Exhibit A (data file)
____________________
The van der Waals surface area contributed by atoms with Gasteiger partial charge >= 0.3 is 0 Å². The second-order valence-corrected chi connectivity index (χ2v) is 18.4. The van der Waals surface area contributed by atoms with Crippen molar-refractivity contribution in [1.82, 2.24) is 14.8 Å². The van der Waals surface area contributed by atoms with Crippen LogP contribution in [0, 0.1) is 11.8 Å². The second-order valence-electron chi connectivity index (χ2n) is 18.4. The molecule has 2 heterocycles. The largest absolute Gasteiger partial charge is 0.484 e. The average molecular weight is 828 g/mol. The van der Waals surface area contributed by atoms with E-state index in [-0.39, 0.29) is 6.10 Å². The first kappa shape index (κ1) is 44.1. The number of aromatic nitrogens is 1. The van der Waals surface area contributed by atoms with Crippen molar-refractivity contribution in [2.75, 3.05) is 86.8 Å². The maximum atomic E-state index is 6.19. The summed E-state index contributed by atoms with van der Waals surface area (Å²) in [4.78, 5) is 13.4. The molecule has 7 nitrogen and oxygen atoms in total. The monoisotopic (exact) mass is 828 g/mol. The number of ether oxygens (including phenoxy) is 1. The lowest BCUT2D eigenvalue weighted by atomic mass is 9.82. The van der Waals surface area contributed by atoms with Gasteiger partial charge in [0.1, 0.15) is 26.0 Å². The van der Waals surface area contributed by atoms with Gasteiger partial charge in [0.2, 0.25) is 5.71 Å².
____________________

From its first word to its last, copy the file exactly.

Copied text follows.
The van der Waals surface area contributed by atoms with Gasteiger partial charge >= 0.3 is 0 Å². The second-order valence-corrected chi connectivity index (χ2v) is 18.4. The van der Waals surface area contributed by atoms with Crippen molar-refractivity contribution in [1.82, 2.24) is 14.8 Å². The van der Waals surface area contributed by atoms with Crippen LogP contribution in [0, 0.1) is 11.8 Å². The second-order valence-electron chi connectivity index (χ2n) is 18.4. The molecule has 2 heterocycles. The largest absolute Gasteiger partial charge is 0.484 e. The average molecular weight is 828 g/mol. The van der Waals surface area contributed by atoms with E-state index in [-0.39, 0.29) is 6.10 Å². The first kappa shape index (κ1) is 44.1. The number of aromatic nitrogens is 1. The van der Waals surface area contributed by atoms with Crippen molar-refractivity contribution in [2.75, 3.05) is 86.8 Å². The maximum atomic E-state index is 6.19. The summed E-state index contributed by atoms with van der Waals surface area (Å²) in [4.78, 5) is 13.4. The molecule has 7 nitrogen and oxygen atoms in total. The monoisotopic (exact) mass is 828 g/mol. The number of ether oxygens (including phenoxy) is 1. The lowest BCUT2D eigenvalue weighted by atomic mass is 9.82. The van der Waals surface area contributed by atoms with Gasteiger partial charge in [0.1, 0.15) is 26.0 Å². The van der Waals surface area contributed by atoms with Gasteiger partial charge in [0.2, 0.25) is 5.71 Å².